The main focus of my lab's current program of research concerns the quest to better understand the mechanisms accounting for the link between childhood trauma and adolescent involvement in the juvenile justice system. We have received a grant from the National Institute of Justice for a 4-year (Jan 2015 – Dec 2019) longitudinal study investigating the emotional, cognitive, interpersonal, and psychophysiological mechanisms underlying the link between various forms of childhood adversity and youth's involvement in the juvenile justice system.
Attempts to better understand the cognitive, emotional, interpersonal, and psychophysiological mechanisms associated with aggression have converged upon the “dark triad” of three traits: callousness, narcissism, and Machiavellianism. Our research has contributed to this work, and also has helped to shed new light on developmental pathways to the emergence of callousness that arise as a function of exposure to traumatic stress.
A significant limitation of existing research related to JJ-involved youth is that it has relied entirely on self-report. Discrepancies commonly are found between self-report and physiological measures of emotion regulation. Not only may JJ-involved youth be motivated to deny emotional arousal to present a “tough-guy” facade and to defend against further victimization but youth who engage in experiential avoidance may be particularly poor reporters about their own emotional responses. Moreover, leading theorists increasingly emphasize the importance of understanding psychophysiological systems underlying the trauma response in that these may represent sources of not only risk but of resilience for victimized youth.
In comparison to boys involved with the juvenile justice system, girls systematically receive harsher punishments than boys. Gender differences in how boys and girls experience stress and how they behave in response to the same emotions may also affect female rates of delinquency. In comparison to boys, Research has shown that girls in the JJ system may experience more conflict and adversity in their family relationships, experience particularly troubled relationships with mothers and that these factors may predict girls delinquency and aggression.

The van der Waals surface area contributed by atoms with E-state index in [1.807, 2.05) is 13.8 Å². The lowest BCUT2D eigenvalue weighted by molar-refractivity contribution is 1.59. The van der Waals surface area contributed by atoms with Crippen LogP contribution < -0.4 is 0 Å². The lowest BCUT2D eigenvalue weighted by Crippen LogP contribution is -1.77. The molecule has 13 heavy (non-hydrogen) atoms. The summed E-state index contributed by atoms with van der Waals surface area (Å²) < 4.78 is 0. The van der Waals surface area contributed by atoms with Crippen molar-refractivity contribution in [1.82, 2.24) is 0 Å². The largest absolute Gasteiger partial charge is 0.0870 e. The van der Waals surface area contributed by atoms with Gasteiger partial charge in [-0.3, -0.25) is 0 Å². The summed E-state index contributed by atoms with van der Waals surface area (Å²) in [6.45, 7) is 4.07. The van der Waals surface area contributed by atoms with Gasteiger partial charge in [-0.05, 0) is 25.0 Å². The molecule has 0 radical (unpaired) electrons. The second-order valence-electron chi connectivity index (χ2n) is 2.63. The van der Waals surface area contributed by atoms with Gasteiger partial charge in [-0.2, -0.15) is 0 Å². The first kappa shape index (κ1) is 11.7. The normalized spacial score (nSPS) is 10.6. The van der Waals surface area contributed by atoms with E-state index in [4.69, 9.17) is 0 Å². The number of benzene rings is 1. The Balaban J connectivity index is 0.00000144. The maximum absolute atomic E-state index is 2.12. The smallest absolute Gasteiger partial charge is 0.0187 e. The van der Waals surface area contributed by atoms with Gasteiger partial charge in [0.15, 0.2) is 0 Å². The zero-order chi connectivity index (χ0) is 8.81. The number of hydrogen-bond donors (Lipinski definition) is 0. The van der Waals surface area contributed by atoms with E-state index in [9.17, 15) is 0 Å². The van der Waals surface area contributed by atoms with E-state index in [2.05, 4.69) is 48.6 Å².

Overall, girls in the JJ system have more severe mental health issues, have experienced more significant childhood adversity, particularly sexual trauma, and receive disproportionate sanctions for low-level forms of antisocial behavior, such as status offenses and provocative sexual behavior. These risk factors also appear to be dynamically interrelated, with trauma and family adversity increasing the likelihood that girls will act out or engage in risky behaviors that, in turn, lead to involvement in the JJ system. However, these factors also are found to contribute to boys delinquency, as well, and therefore, further research is needed to explore if the pathway to delinquency for girls is in fact “unique”.
Family and caregiver attachment can often be a source of resilience in the aftermath of trauma. Youth exposed to family violence may develop increased aggression, and emotional numbing has been found to be prevalent among youth in at-risk families. Low family involvement may be a risk factor for further delinquency and negative mental health outcomes. It is important to examine caregiver roles and family systems among JJ-involved youth, as they provide a clarifying role into factors of risk or resilience.
The traumatic, stressful and upsetting experiences of the majority of the youth involved in the JJ system are characterized not by any single form of violence, but rather polyvictimization. Polyvictimization among JJ-involved youth typically does not involve discrete events, but rather chronic, repeated victimization experiences, which have the most severe effects on the development of young people.
Common childhood mental health problems that can affect JJ-involved youth include externalizing (conduct problems, inattention-hyperactivity, and peer problems) and internalizing (emotional problems) issues. Theory suggests that traumatized youth are not inherent callous but rather actively use emotional numbing and experiential avoidance to cope with traumatic or unpleasant events and experiences. We hope to advance our understanding of both psychopathology and resilience among JJ-involved youth with our research.
Moral injury is a concept that refers to negative consequences that arise when people undergo experiences that violate their deeply held moral beliefs. Moral injury is also related to the concept of perpetration-induced trauma, which proposes that traumatic stress reactions can follow from experiences in which one is the perpetrator of harm against another—whether through an action was intentionally committed, was compelled to commit, witnessed, or failed to perform. Although these concepts arose in the context of the study of adults in extreme experiences, such as soldiers in a time of war, or individuals involved in performing executions, we recognized that interpersonal harm comes in all shapes and sizes, and occurs at all ages. Even children and adolescents may undergo experiences that cause them to question their beliefs about themselves and the world around them. To this end, we have engaged in a number of studies exploring these concepts in samples of children, adolescents, and emerging adults, including former child soldiers in international contexts and youth gang members in the US.